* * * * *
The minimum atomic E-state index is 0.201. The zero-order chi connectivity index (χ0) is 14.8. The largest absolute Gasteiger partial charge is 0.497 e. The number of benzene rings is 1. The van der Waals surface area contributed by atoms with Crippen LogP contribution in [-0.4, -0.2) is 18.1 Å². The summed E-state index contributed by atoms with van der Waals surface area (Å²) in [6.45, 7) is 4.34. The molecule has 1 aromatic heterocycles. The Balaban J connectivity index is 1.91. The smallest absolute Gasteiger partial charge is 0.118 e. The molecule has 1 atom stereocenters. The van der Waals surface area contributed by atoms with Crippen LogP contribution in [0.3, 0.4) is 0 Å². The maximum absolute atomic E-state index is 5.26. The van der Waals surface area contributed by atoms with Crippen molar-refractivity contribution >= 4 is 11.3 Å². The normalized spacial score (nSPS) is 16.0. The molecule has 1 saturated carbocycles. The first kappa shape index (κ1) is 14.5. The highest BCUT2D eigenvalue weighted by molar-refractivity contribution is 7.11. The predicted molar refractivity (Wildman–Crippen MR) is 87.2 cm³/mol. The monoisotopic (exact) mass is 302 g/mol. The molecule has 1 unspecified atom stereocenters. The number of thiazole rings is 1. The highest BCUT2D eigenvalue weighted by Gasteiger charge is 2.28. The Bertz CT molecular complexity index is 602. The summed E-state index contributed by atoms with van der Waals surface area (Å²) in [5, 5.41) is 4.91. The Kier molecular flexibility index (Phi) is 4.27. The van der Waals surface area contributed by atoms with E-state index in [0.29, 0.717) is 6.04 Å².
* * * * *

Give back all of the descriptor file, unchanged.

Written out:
The minimum atomic E-state index is 0.201. The zero-order chi connectivity index (χ0) is 14.8. The largest absolute Gasteiger partial charge is 0.497 e. The number of benzene rings is 1. The van der Waals surface area contributed by atoms with Crippen LogP contribution in [-0.4, -0.2) is 18.1 Å². The summed E-state index contributed by atoms with van der Waals surface area (Å²) in [6.45, 7) is 4.34. The molecule has 1 aromatic heterocycles. The Balaban J connectivity index is 1.91. The smallest absolute Gasteiger partial charge is 0.118 e. The molecule has 1 atom stereocenters. The van der Waals surface area contributed by atoms with Crippen LogP contribution in [0.3, 0.4) is 0 Å². The maximum absolute atomic E-state index is 5.26. The van der Waals surface area contributed by atoms with Crippen molar-refractivity contribution >= 4 is 11.3 Å². The normalized spacial score (nSPS) is 16.0. The molecule has 1 saturated carbocycles. The first kappa shape index (κ1) is 14.5. The highest BCUT2D eigenvalue weighted by molar-refractivity contribution is 7.11. The predicted molar refractivity (Wildman–Crippen MR) is 87.2 cm³/mol. The monoisotopic (exact) mass is 302 g/mol. The molecule has 1 unspecified atom stereocenters. The number of thiazole rings is 1. The highest BCUT2D eigenvalue weighted by Gasteiger charge is 2.28. The Bertz CT molecular complexity index is 602. The summed E-state index contributed by atoms with van der Waals surface area (Å²) in [5, 5.41) is 4.91. The Kier molecular flexibility index (Phi) is 4.27. The van der Waals surface area contributed by atoms with E-state index in [0.29, 0.717) is 6.04 Å².